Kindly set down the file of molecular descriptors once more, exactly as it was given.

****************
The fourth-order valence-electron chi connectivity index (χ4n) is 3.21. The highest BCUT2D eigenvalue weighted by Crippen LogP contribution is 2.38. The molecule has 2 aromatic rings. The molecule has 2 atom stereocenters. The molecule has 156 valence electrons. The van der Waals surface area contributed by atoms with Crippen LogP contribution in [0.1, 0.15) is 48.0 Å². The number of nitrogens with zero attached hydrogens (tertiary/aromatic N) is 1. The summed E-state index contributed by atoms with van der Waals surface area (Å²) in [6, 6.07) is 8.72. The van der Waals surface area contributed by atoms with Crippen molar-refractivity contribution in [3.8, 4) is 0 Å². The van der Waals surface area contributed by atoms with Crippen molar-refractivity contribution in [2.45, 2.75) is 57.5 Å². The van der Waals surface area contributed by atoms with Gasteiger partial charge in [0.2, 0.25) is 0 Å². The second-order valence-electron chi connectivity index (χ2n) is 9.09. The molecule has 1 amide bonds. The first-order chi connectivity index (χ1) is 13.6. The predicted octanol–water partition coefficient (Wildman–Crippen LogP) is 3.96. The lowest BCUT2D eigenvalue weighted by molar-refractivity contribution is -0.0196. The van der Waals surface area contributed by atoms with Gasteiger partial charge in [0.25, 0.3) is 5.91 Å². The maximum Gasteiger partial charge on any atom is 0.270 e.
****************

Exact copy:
The fourth-order valence-electron chi connectivity index (χ4n) is 3.21. The highest BCUT2D eigenvalue weighted by Crippen LogP contribution is 2.38. The molecule has 2 aromatic rings. The molecule has 2 atom stereocenters. The molecule has 156 valence electrons. The van der Waals surface area contributed by atoms with Crippen LogP contribution in [0.1, 0.15) is 48.0 Å². The number of nitrogens with zero attached hydrogens (tertiary/aromatic N) is 1. The summed E-state index contributed by atoms with van der Waals surface area (Å²) in [6, 6.07) is 8.72. The van der Waals surface area contributed by atoms with Crippen molar-refractivity contribution in [3.8, 4) is 0 Å². The van der Waals surface area contributed by atoms with Crippen molar-refractivity contribution in [2.45, 2.75) is 57.5 Å². The van der Waals surface area contributed by atoms with Gasteiger partial charge in [0.2, 0.25) is 0 Å². The second-order valence-electron chi connectivity index (χ2n) is 9.09. The molecule has 1 amide bonds. The first-order chi connectivity index (χ1) is 13.6. The predicted octanol–water partition coefficient (Wildman–Crippen LogP) is 3.96. The lowest BCUT2D eigenvalue weighted by molar-refractivity contribution is -0.0196. The van der Waals surface area contributed by atoms with Gasteiger partial charge in [0.25, 0.3) is 5.91 Å². The maximum Gasteiger partial charge on any atom is 0.270 e.